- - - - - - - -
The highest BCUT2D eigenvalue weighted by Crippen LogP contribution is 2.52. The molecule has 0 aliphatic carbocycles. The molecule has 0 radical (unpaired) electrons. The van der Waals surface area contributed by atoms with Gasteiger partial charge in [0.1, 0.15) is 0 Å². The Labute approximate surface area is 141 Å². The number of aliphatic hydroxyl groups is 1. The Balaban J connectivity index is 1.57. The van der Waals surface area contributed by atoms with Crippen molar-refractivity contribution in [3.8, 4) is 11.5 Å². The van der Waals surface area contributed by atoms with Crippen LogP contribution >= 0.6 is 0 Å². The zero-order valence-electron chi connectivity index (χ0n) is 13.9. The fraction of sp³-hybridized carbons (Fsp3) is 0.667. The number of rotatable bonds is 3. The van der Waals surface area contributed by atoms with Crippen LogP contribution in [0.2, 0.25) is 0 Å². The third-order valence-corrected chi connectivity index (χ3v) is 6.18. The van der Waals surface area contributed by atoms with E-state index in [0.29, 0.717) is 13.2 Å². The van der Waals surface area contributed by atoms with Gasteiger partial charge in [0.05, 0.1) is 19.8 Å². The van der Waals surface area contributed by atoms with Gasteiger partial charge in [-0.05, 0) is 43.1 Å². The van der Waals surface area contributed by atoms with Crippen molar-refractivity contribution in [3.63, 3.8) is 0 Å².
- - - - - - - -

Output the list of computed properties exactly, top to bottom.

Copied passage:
The highest BCUT2D eigenvalue weighted by Crippen LogP contribution is 2.52. The molecule has 0 aliphatic carbocycles. The molecule has 0 radical (unpaired) electrons. The van der Waals surface area contributed by atoms with Gasteiger partial charge in [0.1, 0.15) is 0 Å². The Labute approximate surface area is 141 Å². The number of aliphatic hydroxyl groups is 1. The Balaban J connectivity index is 1.57. The van der Waals surface area contributed by atoms with Crippen molar-refractivity contribution in [3.8, 4) is 11.5 Å². The van der Waals surface area contributed by atoms with Crippen LogP contribution >= 0.6 is 0 Å². The zero-order valence-electron chi connectivity index (χ0n) is 13.9. The fraction of sp³-hybridized carbons (Fsp3) is 0.667. The number of rotatable bonds is 3. The van der Waals surface area contributed by atoms with Crippen LogP contribution in [0.2, 0.25) is 0 Å². The third-order valence-corrected chi connectivity index (χ3v) is 6.18. The van der Waals surface area contributed by atoms with E-state index in [0.29, 0.717) is 13.2 Å². The van der Waals surface area contributed by atoms with Gasteiger partial charge in [0.05, 0.1) is 19.8 Å². The van der Waals surface area contributed by atoms with Gasteiger partial charge in [-0.05, 0) is 43.1 Å². The van der Waals surface area contributed by atoms with Crippen molar-refractivity contribution in [3.63, 3.8) is 0 Å².